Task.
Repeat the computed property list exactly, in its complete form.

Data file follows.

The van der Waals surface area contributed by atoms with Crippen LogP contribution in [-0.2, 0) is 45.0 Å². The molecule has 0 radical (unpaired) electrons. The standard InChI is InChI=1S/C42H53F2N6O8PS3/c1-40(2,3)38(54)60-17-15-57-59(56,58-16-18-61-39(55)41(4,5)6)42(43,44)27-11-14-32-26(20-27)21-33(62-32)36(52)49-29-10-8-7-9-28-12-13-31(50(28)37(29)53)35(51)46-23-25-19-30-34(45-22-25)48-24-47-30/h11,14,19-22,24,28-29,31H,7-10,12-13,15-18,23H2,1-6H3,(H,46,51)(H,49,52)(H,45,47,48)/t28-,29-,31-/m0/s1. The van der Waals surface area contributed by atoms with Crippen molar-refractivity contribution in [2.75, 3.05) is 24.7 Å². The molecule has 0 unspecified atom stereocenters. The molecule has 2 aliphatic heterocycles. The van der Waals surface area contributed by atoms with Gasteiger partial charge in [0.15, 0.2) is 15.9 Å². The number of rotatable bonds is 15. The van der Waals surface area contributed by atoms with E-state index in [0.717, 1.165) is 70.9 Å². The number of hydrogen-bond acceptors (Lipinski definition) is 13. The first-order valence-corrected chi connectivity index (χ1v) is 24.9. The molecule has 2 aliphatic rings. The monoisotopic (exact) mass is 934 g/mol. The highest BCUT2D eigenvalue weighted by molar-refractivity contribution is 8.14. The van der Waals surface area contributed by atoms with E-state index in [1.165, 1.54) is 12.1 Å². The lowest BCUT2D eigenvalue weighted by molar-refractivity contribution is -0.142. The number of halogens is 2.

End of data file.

The van der Waals surface area contributed by atoms with Crippen LogP contribution in [-0.2, 0) is 45.0 Å². The molecule has 0 radical (unpaired) electrons. The standard InChI is InChI=1S/C42H53F2N6O8PS3/c1-40(2,3)38(54)60-17-15-57-59(56,58-16-18-61-39(55)41(4,5)6)42(43,44)27-11-14-32-26(20-27)21-33(62-32)36(52)49-29-10-8-7-9-28-12-13-31(50(28)37(29)53)35(51)46-23-25-19-30-34(45-22-25)48-24-47-30/h11,14,19-22,24,28-29,31H,7-10,12-13,15-18,23H2,1-6H3,(H,46,51)(H,49,52)(H,45,47,48)/t28-,29-,31-/m0/s1. The van der Waals surface area contributed by atoms with Crippen molar-refractivity contribution in [2.75, 3.05) is 24.7 Å². The molecule has 0 unspecified atom stereocenters. The molecule has 2 aliphatic heterocycles. The van der Waals surface area contributed by atoms with Gasteiger partial charge in [0.15, 0.2) is 15.9 Å². The number of rotatable bonds is 15. The van der Waals surface area contributed by atoms with E-state index in [0.717, 1.165) is 70.9 Å². The number of hydrogen-bond acceptors (Lipinski definition) is 13. The first-order valence-corrected chi connectivity index (χ1v) is 24.9. The molecule has 2 aliphatic rings. The monoisotopic (exact) mass is 934 g/mol. The highest BCUT2D eigenvalue weighted by molar-refractivity contribution is 8.14. The van der Waals surface area contributed by atoms with E-state index in [1.165, 1.54) is 12.1 Å². The lowest BCUT2D eigenvalue weighted by molar-refractivity contribution is -0.142. The number of halogens is 2.